At the Kamyshin SIZO, Baranov told Vasily, a separate floor was set aside for Ukrainian prisoners, with this referred to as a place where they were ‘worked on’. It was standard practice to beat the men with rubber batons or kick them with combat boots while they were kneeling on the ground.  The worst, Baranov said, was the ‘sauna’, where the men had to undress, with the Russians then using electric shocks, as well as beating.  The men were also forced to learn and to sing the Russian anthem. 

Vasily writes in his letter that prisoners have told him about similar ‘premises for working on’ prisoners in several other SIZOs, with that in Ivanovo said to be the absolute worst.  He himself heard one occasion when Baranov was clearly savagely beaten and tortured with electric shocks.  He writes that he could hear the shouting from the torturers - a mixture of Russian propaganda labels against Ukrainians and foul abuse, with this broken up only by the blows they inflicted on him.

Artem Baranov is a lawyer who had earlier worked in the police force.  That alone would have put him in danger after the Russians invaded and seized Nova Kakhovka.  Whether or not there were any other reasons will be for Baranov to say after he is safely back in Ukraine. Regardless of their motives in these two men’s case, the Russians are in flagrant violation of all international norms through such abductions, and the use of savage torture to extract ‘confessions’.  Any ‘spying trial’, staged under Russian law, will be equally unlawful.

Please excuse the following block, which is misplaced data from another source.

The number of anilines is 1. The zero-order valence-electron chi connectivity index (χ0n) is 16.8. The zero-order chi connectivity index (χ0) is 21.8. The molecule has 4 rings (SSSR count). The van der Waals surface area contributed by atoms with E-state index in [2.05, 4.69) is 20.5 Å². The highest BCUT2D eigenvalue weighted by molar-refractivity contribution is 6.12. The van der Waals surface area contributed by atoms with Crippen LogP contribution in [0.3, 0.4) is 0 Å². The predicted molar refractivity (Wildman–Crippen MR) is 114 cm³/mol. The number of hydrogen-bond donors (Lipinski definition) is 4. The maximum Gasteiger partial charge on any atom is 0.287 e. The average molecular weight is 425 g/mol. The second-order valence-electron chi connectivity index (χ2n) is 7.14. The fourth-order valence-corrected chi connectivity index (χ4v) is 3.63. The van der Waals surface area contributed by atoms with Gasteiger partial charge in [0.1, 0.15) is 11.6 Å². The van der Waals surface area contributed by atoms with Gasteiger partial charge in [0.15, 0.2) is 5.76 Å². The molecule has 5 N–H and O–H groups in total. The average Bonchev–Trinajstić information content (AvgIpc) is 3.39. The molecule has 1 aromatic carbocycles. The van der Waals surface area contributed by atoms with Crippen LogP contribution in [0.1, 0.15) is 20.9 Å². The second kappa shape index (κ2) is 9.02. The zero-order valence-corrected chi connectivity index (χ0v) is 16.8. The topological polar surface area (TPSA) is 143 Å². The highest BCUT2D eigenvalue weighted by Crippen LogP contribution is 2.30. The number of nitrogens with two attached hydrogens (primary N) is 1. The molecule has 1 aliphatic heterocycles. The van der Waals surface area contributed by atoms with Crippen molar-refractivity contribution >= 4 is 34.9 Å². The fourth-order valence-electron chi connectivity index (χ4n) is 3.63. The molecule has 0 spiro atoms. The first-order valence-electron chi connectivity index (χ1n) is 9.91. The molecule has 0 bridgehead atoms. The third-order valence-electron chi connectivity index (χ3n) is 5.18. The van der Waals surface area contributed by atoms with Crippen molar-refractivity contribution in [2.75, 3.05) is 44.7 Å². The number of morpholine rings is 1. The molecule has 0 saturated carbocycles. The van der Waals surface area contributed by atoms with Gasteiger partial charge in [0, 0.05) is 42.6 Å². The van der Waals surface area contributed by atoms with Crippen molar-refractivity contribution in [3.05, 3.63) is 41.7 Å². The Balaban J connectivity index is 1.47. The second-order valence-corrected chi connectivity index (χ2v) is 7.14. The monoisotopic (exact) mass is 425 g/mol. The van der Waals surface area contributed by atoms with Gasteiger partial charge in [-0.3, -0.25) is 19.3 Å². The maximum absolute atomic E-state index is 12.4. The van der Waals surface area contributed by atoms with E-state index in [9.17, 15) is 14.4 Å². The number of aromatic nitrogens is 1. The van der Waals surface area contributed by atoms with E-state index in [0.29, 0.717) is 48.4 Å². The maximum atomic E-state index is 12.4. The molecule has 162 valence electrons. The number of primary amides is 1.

Artem Baranov and Yevhen Pryshliak were seized in the evening of 13 August 2022 at Baranov’s home.  Pryshliak had visited him that day and had decided to stay the night because of the Russian-imposed curfew. A relative of Pryshliak has told the Media Initiative for Human Rights [MIHR] about the terror that the Russians brought to the occupied city. You are afraid to say anything on social media or in public places and try not to take your phone with you as the Russians, if they stop you, will almost certainly check it and can take you prisoner if they find any phrase, photo, etc. that they don’t like.

Viktor, an acquaintance of the two men whom they clearly trusted, rang the entrance phone after 10 p.m. that evening.  He proved to not be alone, but with 15 armed Russian soldiers who burst into the apartment.  Viktor was, however, himself taken prisoner, so probably did act under duress.

Neighbours told Pryshliak’s family the next day that the men had been taken away and that they had heard cries and indication that the men were being beaten.  All three were taken away, with bags over their heads.  Typically, the Russians also took several valuable items, including telephones and a laptop.

Unlike on many occasions, the occupation ‘police’ did at least confirm that the men were in custody and allow the family to pass them food and clothes, and to take away and watch their clothing.  Until moved to occupied Crimea in October, the men were able to get notes smuggled out to their families with the dirty washing.  In these they wrote about the appalling conditions, in small basement premises where 20-30 people were held, not given decent food, and forced to sleep either standing or sitting on wooden boards.  

It seems that Pryshliak did have a phone that he attempted to hide from the Russians when they turned up at the apartment in Nova Kakhovka.  The latter, however, did find out and came back the following day for it.

Both families received ‘official confirmation’ in April 2023 that Baranov and Pryshliak had been detained for obstructing what Russia calls its ‘special military operation’. It appears that Pryshliak is now referred to as a ‘witness’ in the illegal spying charges brought against Baranov, but the Russians are refusing to even say where he is being held.